Re: Non vitae sed scholae discimus
|From:||John Cowan <jcowan@...>|
|Date:||Monday, September 20, 2004, 11:47|
Philippe Caquant scripsit:
> Is there a verb "to disquote" ?
"To misquote". There are many misquotations in English that have become
fixed parts of the language: for example, "to gild the lily", meaning
to add decoration to what is already beautiful, is a misquotation of
Shakespeare's line "to gild refin�d gold, to paint the lily". A related
phenomenon is quoting something verbatim et literatim, but in a sense
quite different from the original: to take another Shakespeare example,
most people who say "more honored in the breach [i.e. disregard] than in
the observance" use it to mean "more often honored", but in the original
context it plainly means "more *appropriately* honored".
> And my answer is: because we instinctively understand that this sentence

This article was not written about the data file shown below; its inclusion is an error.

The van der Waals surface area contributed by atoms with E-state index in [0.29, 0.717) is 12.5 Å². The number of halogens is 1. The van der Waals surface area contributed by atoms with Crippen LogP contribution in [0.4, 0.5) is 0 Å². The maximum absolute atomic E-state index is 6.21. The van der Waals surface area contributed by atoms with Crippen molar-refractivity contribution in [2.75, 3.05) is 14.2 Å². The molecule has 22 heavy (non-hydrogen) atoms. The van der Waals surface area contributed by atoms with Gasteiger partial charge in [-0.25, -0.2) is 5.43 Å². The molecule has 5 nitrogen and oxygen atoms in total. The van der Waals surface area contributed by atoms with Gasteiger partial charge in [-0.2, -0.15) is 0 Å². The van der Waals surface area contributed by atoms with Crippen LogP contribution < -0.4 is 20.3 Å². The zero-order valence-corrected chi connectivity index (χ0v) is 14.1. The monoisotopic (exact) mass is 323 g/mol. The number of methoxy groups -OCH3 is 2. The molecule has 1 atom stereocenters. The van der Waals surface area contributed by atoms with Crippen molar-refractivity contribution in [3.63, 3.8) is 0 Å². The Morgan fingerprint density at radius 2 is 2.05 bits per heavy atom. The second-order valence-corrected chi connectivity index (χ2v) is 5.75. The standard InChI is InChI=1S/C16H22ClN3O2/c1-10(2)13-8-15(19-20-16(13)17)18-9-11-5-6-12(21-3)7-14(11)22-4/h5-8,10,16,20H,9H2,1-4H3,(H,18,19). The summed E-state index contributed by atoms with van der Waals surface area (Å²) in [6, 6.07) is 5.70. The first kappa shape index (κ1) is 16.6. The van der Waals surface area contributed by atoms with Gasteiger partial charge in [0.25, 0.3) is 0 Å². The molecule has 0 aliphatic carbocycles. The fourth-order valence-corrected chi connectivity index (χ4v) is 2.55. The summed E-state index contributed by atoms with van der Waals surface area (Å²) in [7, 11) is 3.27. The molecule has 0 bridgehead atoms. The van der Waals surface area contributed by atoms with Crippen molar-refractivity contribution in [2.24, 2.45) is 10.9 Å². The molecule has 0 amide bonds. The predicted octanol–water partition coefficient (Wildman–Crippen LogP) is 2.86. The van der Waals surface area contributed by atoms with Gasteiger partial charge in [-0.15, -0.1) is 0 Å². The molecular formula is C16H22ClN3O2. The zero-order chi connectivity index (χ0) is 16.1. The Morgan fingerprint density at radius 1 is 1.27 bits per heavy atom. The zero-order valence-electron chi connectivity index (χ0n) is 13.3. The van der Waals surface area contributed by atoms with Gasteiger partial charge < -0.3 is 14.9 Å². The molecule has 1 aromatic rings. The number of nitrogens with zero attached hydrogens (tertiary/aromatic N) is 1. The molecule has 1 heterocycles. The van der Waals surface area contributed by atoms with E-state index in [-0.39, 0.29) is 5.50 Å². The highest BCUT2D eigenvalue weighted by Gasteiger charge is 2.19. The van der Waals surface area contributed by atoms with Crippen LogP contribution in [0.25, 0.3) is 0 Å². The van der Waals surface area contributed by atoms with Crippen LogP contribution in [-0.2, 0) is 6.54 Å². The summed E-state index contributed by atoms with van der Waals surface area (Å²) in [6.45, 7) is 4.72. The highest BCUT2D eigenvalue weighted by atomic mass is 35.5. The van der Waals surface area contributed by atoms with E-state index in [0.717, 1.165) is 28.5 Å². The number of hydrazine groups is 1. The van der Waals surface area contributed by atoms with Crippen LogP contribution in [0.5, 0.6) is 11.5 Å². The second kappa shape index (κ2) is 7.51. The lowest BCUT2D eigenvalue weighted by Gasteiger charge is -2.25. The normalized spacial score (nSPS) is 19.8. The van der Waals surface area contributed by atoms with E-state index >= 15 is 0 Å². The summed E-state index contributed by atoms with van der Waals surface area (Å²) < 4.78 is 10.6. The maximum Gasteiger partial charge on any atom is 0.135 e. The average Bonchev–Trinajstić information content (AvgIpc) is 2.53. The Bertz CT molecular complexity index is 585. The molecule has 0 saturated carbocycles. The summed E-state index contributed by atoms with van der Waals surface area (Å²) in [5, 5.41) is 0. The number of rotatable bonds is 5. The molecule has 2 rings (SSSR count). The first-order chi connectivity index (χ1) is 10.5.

> is normative, not descriptive. So, why do we feel so ? Again, my answer
> is: because usually, such sentences, especially when signed by a famous
> Latin author, are rather considered as precepts.
Quite sound psychology, I think.
> (As to the word "schola", a glose in Russian I found in some book
> talks about "philosophical cabinets",
German _Wunderkammer_; what it may be called in French I don't know.
This was an 18th-century box with a glass door used for the display
of curious natural objects (often fossils); "philosophical" here means
What is the sound of Perl? Is it not the John Cowan
sound of a [Ww]all that people have stopped firstname.lastname@example.org
banging their head against? --Larry http://www.ccil.org/~cowan